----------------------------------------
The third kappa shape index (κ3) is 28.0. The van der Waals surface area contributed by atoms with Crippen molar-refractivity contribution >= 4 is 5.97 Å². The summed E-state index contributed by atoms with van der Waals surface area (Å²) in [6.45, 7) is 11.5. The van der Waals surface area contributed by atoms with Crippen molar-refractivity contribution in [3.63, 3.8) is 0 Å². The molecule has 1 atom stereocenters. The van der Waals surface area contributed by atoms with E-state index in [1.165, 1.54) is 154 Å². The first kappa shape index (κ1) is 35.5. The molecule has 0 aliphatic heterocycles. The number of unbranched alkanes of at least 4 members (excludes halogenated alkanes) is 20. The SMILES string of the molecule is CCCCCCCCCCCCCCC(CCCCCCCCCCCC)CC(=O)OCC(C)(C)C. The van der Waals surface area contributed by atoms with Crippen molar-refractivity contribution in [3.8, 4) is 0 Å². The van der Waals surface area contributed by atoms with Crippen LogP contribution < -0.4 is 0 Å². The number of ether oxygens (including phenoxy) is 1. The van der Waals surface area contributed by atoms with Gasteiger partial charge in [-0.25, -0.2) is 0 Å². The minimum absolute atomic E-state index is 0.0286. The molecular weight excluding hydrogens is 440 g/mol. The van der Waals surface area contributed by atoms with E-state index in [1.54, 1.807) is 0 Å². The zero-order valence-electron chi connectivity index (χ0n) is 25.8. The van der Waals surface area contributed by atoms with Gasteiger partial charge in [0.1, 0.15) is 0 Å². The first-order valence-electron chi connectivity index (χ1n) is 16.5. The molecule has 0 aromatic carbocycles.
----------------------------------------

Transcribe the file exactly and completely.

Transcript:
The third kappa shape index (κ3) is 28.0. The van der Waals surface area contributed by atoms with Crippen molar-refractivity contribution >= 4 is 5.97 Å². The summed E-state index contributed by atoms with van der Waals surface area (Å²) in [6.45, 7) is 11.5. The van der Waals surface area contributed by atoms with Crippen molar-refractivity contribution in [3.63, 3.8) is 0 Å². The molecule has 1 atom stereocenters. The van der Waals surface area contributed by atoms with E-state index in [1.165, 1.54) is 154 Å². The first kappa shape index (κ1) is 35.5. The molecule has 0 aliphatic heterocycles. The number of unbranched alkanes of at least 4 members (excludes halogenated alkanes) is 20. The SMILES string of the molecule is CCCCCCCCCCCCCCC(CCCCCCCCCCCC)CC(=O)OCC(C)(C)C. The van der Waals surface area contributed by atoms with Crippen molar-refractivity contribution in [3.8, 4) is 0 Å². The van der Waals surface area contributed by atoms with Crippen LogP contribution < -0.4 is 0 Å². The number of ether oxygens (including phenoxy) is 1. The van der Waals surface area contributed by atoms with Gasteiger partial charge in [-0.25, -0.2) is 0 Å². The minimum absolute atomic E-state index is 0.0286. The molecular weight excluding hydrogens is 440 g/mol. The van der Waals surface area contributed by atoms with E-state index in [1.54, 1.807) is 0 Å². The zero-order valence-electron chi connectivity index (χ0n) is 25.8. The van der Waals surface area contributed by atoms with Gasteiger partial charge in [0.1, 0.15) is 0 Å². The first-order valence-electron chi connectivity index (χ1n) is 16.5. The molecule has 0 aromatic carbocycles.